As we have seen in the past few weeks with a post on Triadwatch where Greensboro City Council members were given free circus tickets CLICKHERE for that post.
Now we have a situation in Mecklenburg County where a commissioner is raising a red flag on the ethical aspects of giving away free CIAA Basketball Tournament tickets . The post is titled "Rotten Apples and CIAA Tickets". Here is part of the post.
James took issue last month with commissioners receiving upwards of $9,000 worth of “free” tickets and skybox seats to the CIAA tourney. The select tickets are annually provided to the county, which along with the City of Charlotte “donates” $200,000 a year to the CIAA. The council also receives an allotment of CIAA tickets for its largess with the taxpayers’ money.
James questioned the ethics of elected officials in effect receiving gifts in a de facto kickback from an entity that does business with the county. Along with his fellow GOP board members, James wanted to donate the tickets to a local charity, which could then sell them and make some coin for a good cause. Last we heard the county manager nixed that idea. Not sure which commissioners and councilmembers ended up luxuriating in the skyboxes, but we’re working to track it down.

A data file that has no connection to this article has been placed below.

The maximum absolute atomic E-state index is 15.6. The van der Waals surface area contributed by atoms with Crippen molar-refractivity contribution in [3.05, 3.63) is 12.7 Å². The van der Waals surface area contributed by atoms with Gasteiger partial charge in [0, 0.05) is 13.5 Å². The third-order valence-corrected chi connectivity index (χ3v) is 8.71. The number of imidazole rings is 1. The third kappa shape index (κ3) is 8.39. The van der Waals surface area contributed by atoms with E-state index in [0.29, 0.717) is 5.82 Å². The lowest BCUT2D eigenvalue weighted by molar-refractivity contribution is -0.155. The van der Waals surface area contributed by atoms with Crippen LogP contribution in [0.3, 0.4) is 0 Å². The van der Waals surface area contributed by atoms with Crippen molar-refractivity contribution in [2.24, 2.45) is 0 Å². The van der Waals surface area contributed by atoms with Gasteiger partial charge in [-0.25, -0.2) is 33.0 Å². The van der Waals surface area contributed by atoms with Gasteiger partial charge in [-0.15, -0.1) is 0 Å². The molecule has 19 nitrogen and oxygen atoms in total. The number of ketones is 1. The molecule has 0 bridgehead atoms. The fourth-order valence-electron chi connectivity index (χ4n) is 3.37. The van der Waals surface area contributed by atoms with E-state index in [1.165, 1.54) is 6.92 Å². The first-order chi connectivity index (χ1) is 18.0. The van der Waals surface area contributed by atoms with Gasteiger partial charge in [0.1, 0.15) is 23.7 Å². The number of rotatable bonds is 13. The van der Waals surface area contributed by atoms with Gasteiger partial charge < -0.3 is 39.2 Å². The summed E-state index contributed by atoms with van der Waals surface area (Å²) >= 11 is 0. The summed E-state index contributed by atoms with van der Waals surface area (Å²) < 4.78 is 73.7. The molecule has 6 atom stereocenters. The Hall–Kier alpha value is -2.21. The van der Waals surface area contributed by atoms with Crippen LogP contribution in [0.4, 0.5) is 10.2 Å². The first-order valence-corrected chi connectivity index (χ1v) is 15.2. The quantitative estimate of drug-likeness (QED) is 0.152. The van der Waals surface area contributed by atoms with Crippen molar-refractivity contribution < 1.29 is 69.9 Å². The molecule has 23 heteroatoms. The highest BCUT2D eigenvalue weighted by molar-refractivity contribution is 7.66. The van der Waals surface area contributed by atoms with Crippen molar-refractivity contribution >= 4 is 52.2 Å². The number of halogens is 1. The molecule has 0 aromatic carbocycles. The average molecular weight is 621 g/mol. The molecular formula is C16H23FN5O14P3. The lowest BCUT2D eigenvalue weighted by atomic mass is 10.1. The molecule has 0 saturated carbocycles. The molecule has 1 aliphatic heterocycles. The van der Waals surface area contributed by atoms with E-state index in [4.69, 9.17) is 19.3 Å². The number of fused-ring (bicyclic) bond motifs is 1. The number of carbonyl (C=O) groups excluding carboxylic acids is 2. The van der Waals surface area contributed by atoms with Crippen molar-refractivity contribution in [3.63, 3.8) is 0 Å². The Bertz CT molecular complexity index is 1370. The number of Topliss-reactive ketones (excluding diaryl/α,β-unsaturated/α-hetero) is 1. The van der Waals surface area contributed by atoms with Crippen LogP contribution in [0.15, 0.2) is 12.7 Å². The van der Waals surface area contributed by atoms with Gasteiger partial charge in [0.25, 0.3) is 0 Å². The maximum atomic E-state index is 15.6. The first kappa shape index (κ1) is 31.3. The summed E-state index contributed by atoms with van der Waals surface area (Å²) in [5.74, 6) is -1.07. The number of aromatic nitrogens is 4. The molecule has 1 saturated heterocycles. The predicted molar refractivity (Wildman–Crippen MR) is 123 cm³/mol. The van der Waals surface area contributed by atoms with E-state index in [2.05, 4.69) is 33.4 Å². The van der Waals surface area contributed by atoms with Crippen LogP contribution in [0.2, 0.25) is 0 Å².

This situation sounds like a broken record in this state where so many people think it is their right and priviledge to get these freebies as a local elected official.As we have seen this has happened in Greensboro and now Charlotte in just the past few weeks. How many other cities allow this to happen? Is it time to ban the freebies all together? Is this ethical?Does it show a conflict of interest?
This comes to light on a state level because the Governor of New York is now in hot water today over World Series Tickets here is what was said on Fox News,CLICKHERE
New York Gov. David Paterson, trying to hold onto office in the face of one scandal, was accused Wednesday of violating state ethics laws when he sought and obtained free Yankees tickets for the 2009 World Series and then may have lied about his intention to pay for them, according to a state report.
He faces penalties of nearly $100,000, and the case was referred to the Albany County prosecutor's office and the state attorney general for possible criminal investigation into whether Paterson -- "or anyone else" -- gave false answers to commission questions or backdated a check to pay for the tickets.
It looks like the Governor violated ethics laws of the State of New York. Maybe we can get some ethics laws in this state as well that will cover all local and state elected and appointed officials from banning gift giving of free tickets.